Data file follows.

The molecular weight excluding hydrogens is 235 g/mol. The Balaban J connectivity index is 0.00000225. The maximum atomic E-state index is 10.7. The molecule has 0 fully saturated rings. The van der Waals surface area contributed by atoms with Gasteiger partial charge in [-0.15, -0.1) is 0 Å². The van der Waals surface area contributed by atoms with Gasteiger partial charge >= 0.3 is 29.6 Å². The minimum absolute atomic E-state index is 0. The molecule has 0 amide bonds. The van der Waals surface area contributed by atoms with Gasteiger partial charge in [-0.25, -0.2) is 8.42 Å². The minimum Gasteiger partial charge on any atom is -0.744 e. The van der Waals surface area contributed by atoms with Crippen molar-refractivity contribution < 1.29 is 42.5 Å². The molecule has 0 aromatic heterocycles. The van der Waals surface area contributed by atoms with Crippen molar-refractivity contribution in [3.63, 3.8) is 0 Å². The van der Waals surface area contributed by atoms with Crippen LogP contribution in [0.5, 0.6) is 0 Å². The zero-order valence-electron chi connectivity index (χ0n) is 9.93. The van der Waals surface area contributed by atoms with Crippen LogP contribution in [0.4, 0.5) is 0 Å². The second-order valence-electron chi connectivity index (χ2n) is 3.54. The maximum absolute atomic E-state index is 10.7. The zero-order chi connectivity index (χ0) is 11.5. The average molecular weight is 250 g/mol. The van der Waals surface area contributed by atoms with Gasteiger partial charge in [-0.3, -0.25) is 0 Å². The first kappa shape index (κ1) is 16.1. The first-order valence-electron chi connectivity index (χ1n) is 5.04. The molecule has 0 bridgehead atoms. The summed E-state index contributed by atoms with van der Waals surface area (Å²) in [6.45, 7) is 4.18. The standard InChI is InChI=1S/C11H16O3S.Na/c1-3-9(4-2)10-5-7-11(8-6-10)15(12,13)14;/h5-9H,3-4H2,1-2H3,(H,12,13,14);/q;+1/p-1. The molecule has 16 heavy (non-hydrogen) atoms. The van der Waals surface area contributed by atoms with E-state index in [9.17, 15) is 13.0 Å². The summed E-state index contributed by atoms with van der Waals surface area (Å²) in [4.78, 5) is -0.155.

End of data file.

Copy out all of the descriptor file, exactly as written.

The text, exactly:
The molecular weight excluding hydrogens is 235 g/mol. The Balaban J connectivity index is 0.00000225. The maximum atomic E-state index is 10.7. The molecule has 0 fully saturated rings. The van der Waals surface area contributed by atoms with Gasteiger partial charge in [-0.15, -0.1) is 0 Å². The van der Waals surface area contributed by atoms with Gasteiger partial charge >= 0.3 is 29.6 Å². The minimum absolute atomic E-state index is 0. The molecule has 0 amide bonds. The van der Waals surface area contributed by atoms with Gasteiger partial charge in [-0.25, -0.2) is 8.42 Å². The minimum Gasteiger partial charge on any atom is -0.744 e. The van der Waals surface area contributed by atoms with Crippen molar-refractivity contribution < 1.29 is 42.5 Å². The molecule has 0 aromatic heterocycles. The van der Waals surface area contributed by atoms with Crippen molar-refractivity contribution in [3.63, 3.8) is 0 Å². The van der Waals surface area contributed by atoms with Crippen LogP contribution in [0.5, 0.6) is 0 Å². The zero-order valence-electron chi connectivity index (χ0n) is 9.93. The van der Waals surface area contributed by atoms with Crippen LogP contribution in [0.4, 0.5) is 0 Å². The second-order valence-electron chi connectivity index (χ2n) is 3.54. The maximum absolute atomic E-state index is 10.7. The zero-order chi connectivity index (χ0) is 11.5. The average molecular weight is 250 g/mol. The van der Waals surface area contributed by atoms with Gasteiger partial charge in [-0.3, -0.25) is 0 Å². The first kappa shape index (κ1) is 16.1. The first-order valence-electron chi connectivity index (χ1n) is 5.04. The molecule has 0 bridgehead atoms. The summed E-state index contributed by atoms with van der Waals surface area (Å²) in [6.45, 7) is 4.18. The standard InChI is InChI=1S/C11H16O3S.Na/c1-3-9(4-2)10-5-7-11(8-6-10)15(12,13)14;/h5-9H,3-4H2,1-2H3,(H,12,13,14);/q;+1/p-1. The molecule has 16 heavy (non-hydrogen) atoms. The van der Waals surface area contributed by atoms with E-state index in [9.17, 15) is 13.0 Å². The summed E-state index contributed by atoms with van der Waals surface area (Å²) in [4.78, 5) is -0.155.